Moana, and her non-boyfriend, Maui
Moana, an ancient Polynesian tale of empowerment and discovering your own identity, plays on a well-worn storyline with some small but significant differences. Moana is the daughter of the island chief, and due to inherit leadership upon coming of age. When her island is dying because of an ancient curse, she alone sails out on a quest to save the day.
She is aided by demi-god Maui, who, although male, is emphatically not a love interest. Because, as Hollywood is starting to realise, when a girl is saving the world, she doesn’t need to fall in love with every man that walks onto screen. Axing the romance plotline is a significant step for Disney scriptwriters. Up until Moana, a marriage, or at least a romance, was mandatory for Disney Princesses.
Breathing air and finding love: mandatory Disney plot-points
It was only 1989 when young girls were taught to prioritise beauty over brains as “it’s she who holds her tongue who gets a man”. This has slowly shifted, in Tangled the marriage is implied, not a major plot point, and in Frozen, true love is sisterly, not romantic. This is in stark contrast with Snow White, Cinderella, Sleeping Beauty and The Little Mermaid, where the narrative revolves around the attainment of ‘true love’ and in turn, a husband.
In an essay entitled Child Maltreatment in Disney Animated Feature Films an interesting character trend was found. It noted that the girls are more often shown asserting themselves against parents (as in The Little Mermaid, Mulan, Aladdin, Tangled, etc) than princes. It seems the narratives are keen to tap into typical teenage angst, but as soon as these girls enter womanhood, they are resigned to subservience in their marriage.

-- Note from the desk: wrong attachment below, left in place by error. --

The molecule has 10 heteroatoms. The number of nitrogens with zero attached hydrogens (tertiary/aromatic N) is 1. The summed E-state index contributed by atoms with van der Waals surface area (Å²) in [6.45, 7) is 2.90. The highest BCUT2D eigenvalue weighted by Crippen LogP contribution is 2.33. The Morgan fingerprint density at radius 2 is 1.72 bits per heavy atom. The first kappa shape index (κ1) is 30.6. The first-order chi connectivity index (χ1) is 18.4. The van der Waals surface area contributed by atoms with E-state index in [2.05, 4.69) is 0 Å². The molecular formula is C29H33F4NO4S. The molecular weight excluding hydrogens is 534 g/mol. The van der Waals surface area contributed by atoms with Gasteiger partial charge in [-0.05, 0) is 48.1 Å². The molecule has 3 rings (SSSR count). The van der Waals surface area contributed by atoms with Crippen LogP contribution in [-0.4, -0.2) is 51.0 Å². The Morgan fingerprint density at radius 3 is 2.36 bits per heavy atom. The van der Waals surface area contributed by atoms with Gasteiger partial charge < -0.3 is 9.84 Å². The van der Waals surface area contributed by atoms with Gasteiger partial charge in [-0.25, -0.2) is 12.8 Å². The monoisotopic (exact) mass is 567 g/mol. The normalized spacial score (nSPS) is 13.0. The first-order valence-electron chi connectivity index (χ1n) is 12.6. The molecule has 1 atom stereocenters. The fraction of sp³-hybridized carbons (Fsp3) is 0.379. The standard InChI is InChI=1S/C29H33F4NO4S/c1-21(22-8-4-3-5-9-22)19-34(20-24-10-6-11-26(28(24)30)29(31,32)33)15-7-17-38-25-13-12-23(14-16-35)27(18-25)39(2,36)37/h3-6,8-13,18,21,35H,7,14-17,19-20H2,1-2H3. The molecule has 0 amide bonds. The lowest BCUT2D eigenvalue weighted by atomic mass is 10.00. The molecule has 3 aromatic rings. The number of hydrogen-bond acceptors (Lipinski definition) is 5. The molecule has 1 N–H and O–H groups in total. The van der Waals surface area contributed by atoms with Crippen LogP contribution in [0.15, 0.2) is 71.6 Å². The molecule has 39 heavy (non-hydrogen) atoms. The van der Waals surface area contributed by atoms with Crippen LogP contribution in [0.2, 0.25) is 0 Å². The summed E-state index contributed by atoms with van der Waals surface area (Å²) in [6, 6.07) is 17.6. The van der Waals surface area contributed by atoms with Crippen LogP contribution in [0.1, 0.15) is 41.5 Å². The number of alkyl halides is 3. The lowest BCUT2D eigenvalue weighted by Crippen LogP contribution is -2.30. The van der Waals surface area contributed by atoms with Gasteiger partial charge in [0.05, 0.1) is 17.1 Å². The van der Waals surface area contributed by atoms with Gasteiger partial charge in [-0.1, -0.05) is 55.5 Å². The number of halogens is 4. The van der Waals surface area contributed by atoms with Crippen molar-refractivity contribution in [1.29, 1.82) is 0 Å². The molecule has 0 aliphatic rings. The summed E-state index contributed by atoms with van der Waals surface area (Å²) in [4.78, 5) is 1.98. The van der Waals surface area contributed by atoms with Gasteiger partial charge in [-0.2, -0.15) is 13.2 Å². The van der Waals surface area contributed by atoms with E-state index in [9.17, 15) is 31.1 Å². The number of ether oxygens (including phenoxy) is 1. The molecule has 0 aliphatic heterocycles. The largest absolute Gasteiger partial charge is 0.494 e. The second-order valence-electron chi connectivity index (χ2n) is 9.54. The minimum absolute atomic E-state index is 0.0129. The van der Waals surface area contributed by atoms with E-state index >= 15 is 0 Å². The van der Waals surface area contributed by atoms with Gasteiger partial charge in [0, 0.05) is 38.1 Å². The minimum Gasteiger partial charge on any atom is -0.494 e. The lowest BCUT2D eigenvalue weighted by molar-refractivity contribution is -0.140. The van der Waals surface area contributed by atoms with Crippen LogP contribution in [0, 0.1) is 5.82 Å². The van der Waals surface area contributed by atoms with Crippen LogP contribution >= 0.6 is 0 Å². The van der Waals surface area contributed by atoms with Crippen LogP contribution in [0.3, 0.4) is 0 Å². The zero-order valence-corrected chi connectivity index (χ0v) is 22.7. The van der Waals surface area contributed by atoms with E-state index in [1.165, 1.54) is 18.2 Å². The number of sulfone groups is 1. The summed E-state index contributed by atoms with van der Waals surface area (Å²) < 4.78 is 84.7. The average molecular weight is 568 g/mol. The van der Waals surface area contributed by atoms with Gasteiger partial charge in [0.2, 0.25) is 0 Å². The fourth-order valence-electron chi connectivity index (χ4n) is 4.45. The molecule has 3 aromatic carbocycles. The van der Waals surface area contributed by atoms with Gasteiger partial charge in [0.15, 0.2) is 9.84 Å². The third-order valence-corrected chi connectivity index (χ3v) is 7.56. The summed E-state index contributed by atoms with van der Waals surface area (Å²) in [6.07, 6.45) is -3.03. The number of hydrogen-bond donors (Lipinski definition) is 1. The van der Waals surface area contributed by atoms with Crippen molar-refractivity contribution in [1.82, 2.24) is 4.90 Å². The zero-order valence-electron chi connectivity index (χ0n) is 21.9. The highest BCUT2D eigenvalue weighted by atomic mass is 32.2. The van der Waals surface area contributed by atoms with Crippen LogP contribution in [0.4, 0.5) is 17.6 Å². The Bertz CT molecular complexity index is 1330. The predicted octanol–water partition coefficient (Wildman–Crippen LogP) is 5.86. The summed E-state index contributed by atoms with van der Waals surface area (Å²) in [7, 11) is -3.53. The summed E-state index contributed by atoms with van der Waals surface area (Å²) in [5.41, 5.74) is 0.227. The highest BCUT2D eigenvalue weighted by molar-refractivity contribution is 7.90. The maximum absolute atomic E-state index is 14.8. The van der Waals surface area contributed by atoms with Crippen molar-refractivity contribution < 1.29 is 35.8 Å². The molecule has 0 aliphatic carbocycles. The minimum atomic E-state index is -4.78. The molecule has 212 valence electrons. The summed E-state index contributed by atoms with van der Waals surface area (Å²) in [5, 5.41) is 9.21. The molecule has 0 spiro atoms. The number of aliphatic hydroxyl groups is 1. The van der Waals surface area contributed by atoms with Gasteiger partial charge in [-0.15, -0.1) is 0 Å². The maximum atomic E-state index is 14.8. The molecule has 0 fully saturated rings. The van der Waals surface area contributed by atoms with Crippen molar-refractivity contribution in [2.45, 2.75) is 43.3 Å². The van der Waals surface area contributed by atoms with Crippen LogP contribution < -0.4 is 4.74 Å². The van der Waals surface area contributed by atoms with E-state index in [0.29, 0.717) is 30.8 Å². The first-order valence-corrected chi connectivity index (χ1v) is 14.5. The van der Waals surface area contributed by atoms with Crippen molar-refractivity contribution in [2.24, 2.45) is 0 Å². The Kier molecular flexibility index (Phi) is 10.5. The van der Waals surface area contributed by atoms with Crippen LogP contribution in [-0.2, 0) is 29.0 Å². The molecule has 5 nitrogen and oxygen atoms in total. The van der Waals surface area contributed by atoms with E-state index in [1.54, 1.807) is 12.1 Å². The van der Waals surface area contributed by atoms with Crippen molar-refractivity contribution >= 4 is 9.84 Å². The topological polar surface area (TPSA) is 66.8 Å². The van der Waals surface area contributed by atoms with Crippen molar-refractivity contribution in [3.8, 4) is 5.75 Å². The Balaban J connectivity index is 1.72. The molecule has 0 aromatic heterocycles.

The impact of social context on the princesses’ characters
The plot direction of these Disney movies is also reflective of the personal characteristics and traits embodied by these women. The first three Disney Princess movies, Snow White, Cinderella and Sleeping Beauty, were made from the 1930s to 1950s. It’s therefore no surprise they personify the traditional housewife stereotype, propagated by the domestic containment theory of the 50s. These women are obedient, taciturn, lack initiative and thrive on housework.
Diversity, finally! Is it too good to be true?
The representations have been by no means perfect. It seems that every attempt by Disney to explore a non-Anglo-Saxon culture comes with a large list of cultural and historical inaccuracies that propagate offensive stereotypes. For example, historians have long been irritated by the reappropriation of the story of Pocahontas (who was actually twelve years old) and Mulan.
Aladdin, set in approximately 9th century CE, features extremely revealing, sexualised clothing in comparison with cultural norms (not to mention a slew of racist stereotypes about Arabians). With a company as large as Disney, criticism, and pedantic scrutiny of historicity and political correctness, is inevitable. The validity of these many critiques varies, yet it is interesting to note.